i++;
}

return 0;
}
//using pointers, need to move the position of the pointer
int strcmp_ptr(char *src1, char *src2)
{
int i=0;
while((*src1!='\0') || (*src2!='\0'))
{
if(*src1 > *src2)
return 1;
if(*src1 < *src2)
return 1;
src1++;
src2++;
}
return 0;
}

int main(void)
{
char amessage[] = "string";
char bmessage[] = "string1";
printf(" value is %d\n",strcmp_arry(amessage,bmessage));
printf(" value is %d\n",strcmp_ptr(amessage,bmessage));
}
``````

I've made a few changes to make it work like `strcmp`.

• You miss-copied, left out negative signs. – technosaurus Apr 25 '18 at 14:48

Your problem is that you don't detect the end of the string and therefore don't return zero if both strings ends before any difference is detected.

You can simply fix this by checking for this in the loop condition:

``````while( flag==0 && (string1[i] != 0 | string2[i] != 0 ) )
``````

Note that both strings are checked because if only one is at the end the strings are not equal and the comparison inside the loop should detect that.

Please note that the character comparison might not yield the result that you might expect. For one it's not defined whether `char` is signed or unsigned so you should probably cast to `unsigned char` for comparison.

Perhaps a cleaner solution would be to return immediately when you detect the difference, that is instead of `flag = -1` you return `-1` directly. But that's more a matter of opinion.

• The `&&` is superfluous, you know `string1[i] == string2[i]` at this stage. – zakinster Jan 19 '16 at 9:57
• if strin1 is zero and string 2 is not zero you continue to while into undefined behaviour – Peter Miehle Jan 19 '16 at 9:58
• @PeterMiehle in that case `string1[i]<string2[i]` would be true and you'll stop returning `-1`. – zakinster Jan 19 '16 at 9:58
• @zakinster Good points, I've decided to skip that solution and check in the loop condition instead. – skyking Jan 19 '16 at 10:00
• @zakinster Not exactly, you know `string1[i]` was equal to `string2[i]` the last iteration if there were any. However the second test in the `while` statement checks if we reached the end of any of the strings and therefore it's needed anyway - the strings `"a\0z"` and `"a\0y"` should compare equal. – skyking Jul 28 '16 at 7:33

My Implementation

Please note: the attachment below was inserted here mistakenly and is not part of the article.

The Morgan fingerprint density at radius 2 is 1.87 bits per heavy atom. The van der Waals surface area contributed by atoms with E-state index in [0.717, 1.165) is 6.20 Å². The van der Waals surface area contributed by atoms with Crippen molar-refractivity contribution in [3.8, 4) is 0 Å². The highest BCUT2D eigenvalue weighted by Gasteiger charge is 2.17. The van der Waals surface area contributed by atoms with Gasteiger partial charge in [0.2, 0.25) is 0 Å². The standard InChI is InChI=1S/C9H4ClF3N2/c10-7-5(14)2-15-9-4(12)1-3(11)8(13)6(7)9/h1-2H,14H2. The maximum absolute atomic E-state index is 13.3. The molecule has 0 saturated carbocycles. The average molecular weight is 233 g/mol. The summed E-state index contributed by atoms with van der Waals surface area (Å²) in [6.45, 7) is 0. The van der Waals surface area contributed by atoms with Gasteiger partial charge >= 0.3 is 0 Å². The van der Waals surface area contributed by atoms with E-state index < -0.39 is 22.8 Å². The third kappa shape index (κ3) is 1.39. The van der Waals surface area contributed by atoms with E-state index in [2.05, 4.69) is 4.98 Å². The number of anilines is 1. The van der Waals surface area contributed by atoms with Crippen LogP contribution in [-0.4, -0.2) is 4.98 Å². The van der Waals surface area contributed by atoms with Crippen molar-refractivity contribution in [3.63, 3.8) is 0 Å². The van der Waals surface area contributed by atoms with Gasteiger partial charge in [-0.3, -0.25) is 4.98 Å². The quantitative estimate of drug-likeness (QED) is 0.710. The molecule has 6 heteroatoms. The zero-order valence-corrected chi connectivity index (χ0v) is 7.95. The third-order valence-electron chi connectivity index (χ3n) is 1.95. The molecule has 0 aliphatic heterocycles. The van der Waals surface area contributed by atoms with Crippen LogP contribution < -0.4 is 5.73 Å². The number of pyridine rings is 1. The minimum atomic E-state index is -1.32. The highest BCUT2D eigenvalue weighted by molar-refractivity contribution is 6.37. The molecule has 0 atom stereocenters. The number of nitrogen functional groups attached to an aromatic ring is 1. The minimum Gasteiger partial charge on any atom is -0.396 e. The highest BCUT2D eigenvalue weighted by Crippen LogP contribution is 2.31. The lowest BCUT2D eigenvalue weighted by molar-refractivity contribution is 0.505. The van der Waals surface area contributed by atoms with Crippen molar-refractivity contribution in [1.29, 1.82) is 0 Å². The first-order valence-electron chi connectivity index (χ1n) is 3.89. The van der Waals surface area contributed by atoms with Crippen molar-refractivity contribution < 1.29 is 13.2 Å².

``````int strcmp(const char * s1, const char * s2)
{
while (*s1 == *s2 && *s1++ | *s2++);
int i = *s1 - *s2;
return i < 0 ? -1 : i > 0 ? 1 : 0;
}
``````

return values

``````-1 // <0
1  // >0
0  // ==0
``````

The last ternary operation is optional

The function would still in the rules of `strcmp` when you just return `*s1 - *s2`.

• You are comparing elements past the null. See: `strcmp("foobar\0b", "foobar\0a")` returns 1, should return 0 (as does `strcmp` from the standard library). Try this: `while (*s1 && *s1 == *s2) {s1++; s2++;}` – damisan May 6 '19 at 15:02

Another elegant (but not the most "clean code") implementation, with pointers.

``````int a_strcmp(char* t, char* s)
{
for( ; *t == *s ; *s++ , *t++)
if(*t == '\0')
return 0;
return *t - *s;
}
``````

version without using pointers.

``````int b_strcmp(char t[], char s[])
{
int i;
for(i = 0; s[i] == t[i]; ++i)
if(t[i] == '\0')
return 0;
return t[i] - s[i];
}
``````
• You skip the first character of the strings, so `strcmp("a", "b")` would compare equal. – Olaf Dietsche Jan 27 at 20:53
• Corrected the post, Olaf, good catch, thank you! – Anton K Jan 28 at 8:03
• Don't increment inside the while condition. E.g. the very first `i++` will return zero/false, resulting in an equal result, even when the strings are different `strcmp("abc", "abd")`. Same goes for the first implementation. Consider `strcmp("\0a", "")`, this will break after the first character and compare non-equal, even though it should return zero. Please test both implementations with several inputs and verify that they are working as expected. – Olaf Dietsche Jan 28 at 10:54
• Thanks again, changed implantation using for loop where increment are more straightforward. – Anton K Jan 28 at 14:49